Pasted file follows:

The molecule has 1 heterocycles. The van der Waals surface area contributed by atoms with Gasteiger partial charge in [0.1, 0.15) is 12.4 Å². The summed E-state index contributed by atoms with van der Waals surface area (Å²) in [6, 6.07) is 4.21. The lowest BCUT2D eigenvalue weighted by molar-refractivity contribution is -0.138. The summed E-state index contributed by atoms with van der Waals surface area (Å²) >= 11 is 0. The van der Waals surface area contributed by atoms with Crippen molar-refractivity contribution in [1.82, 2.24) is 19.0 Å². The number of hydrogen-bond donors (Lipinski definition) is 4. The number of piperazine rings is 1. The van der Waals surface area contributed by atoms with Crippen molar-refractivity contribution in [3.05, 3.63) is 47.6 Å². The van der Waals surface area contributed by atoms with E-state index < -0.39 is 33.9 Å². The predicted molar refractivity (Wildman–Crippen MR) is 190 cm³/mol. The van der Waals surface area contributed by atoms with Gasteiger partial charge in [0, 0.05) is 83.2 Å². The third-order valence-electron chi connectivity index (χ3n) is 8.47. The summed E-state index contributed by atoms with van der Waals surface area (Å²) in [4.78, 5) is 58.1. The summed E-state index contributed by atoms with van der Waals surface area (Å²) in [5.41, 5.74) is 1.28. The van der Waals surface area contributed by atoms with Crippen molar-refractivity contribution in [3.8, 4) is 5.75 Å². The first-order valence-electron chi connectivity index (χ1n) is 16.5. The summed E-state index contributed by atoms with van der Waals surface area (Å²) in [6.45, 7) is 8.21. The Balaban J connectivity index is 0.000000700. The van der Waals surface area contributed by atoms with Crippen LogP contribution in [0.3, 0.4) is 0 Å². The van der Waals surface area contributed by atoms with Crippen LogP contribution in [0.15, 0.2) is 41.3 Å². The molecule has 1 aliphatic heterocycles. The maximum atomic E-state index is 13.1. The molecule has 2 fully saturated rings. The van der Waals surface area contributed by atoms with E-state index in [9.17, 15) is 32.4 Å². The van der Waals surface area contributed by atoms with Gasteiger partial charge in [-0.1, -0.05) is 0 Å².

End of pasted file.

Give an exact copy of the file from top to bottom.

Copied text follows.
The molecule has 1 heterocycles. The van der Waals surface area contributed by atoms with Gasteiger partial charge in [0.1, 0.15) is 12.4 Å². The summed E-state index contributed by atoms with van der Waals surface area (Å²) in [6, 6.07) is 4.21. The lowest BCUT2D eigenvalue weighted by molar-refractivity contribution is -0.138. The summed E-state index contributed by atoms with van der Waals surface area (Å²) >= 11 is 0. The van der Waals surface area contributed by atoms with Crippen molar-refractivity contribution in [1.82, 2.24) is 19.0 Å². The number of hydrogen-bond donors (Lipinski definition) is 4. The number of piperazine rings is 1. The van der Waals surface area contributed by atoms with Crippen molar-refractivity contribution in [3.05, 3.63) is 47.6 Å². The van der Waals surface area contributed by atoms with E-state index < -0.39 is 33.9 Å². The predicted molar refractivity (Wildman–Crippen MR) is 190 cm³/mol. The van der Waals surface area contributed by atoms with Gasteiger partial charge in [0, 0.05) is 83.2 Å². The third-order valence-electron chi connectivity index (χ3n) is 8.47. The summed E-state index contributed by atoms with van der Waals surface area (Å²) in [4.78, 5) is 58.1. The summed E-state index contributed by atoms with van der Waals surface area (Å²) in [5.41, 5.74) is 1.28. The van der Waals surface area contributed by atoms with Crippen molar-refractivity contribution in [3.8, 4) is 5.75 Å². The first-order valence-electron chi connectivity index (χ1n) is 16.5. The summed E-state index contributed by atoms with van der Waals surface area (Å²) in [6.45, 7) is 8.21. The Balaban J connectivity index is 0.000000700. The van der Waals surface area contributed by atoms with Crippen LogP contribution in [0.3, 0.4) is 0 Å². The van der Waals surface area contributed by atoms with Crippen LogP contribution in [0.15, 0.2) is 41.3 Å². The molecule has 1 aliphatic heterocycles. The maximum atomic E-state index is 13.1. The molecule has 2 fully saturated rings. The van der Waals surface area contributed by atoms with E-state index in [9.17, 15) is 32.4 Å². The van der Waals surface area contributed by atoms with Gasteiger partial charge in [-0.1, -0.05) is 0 Å².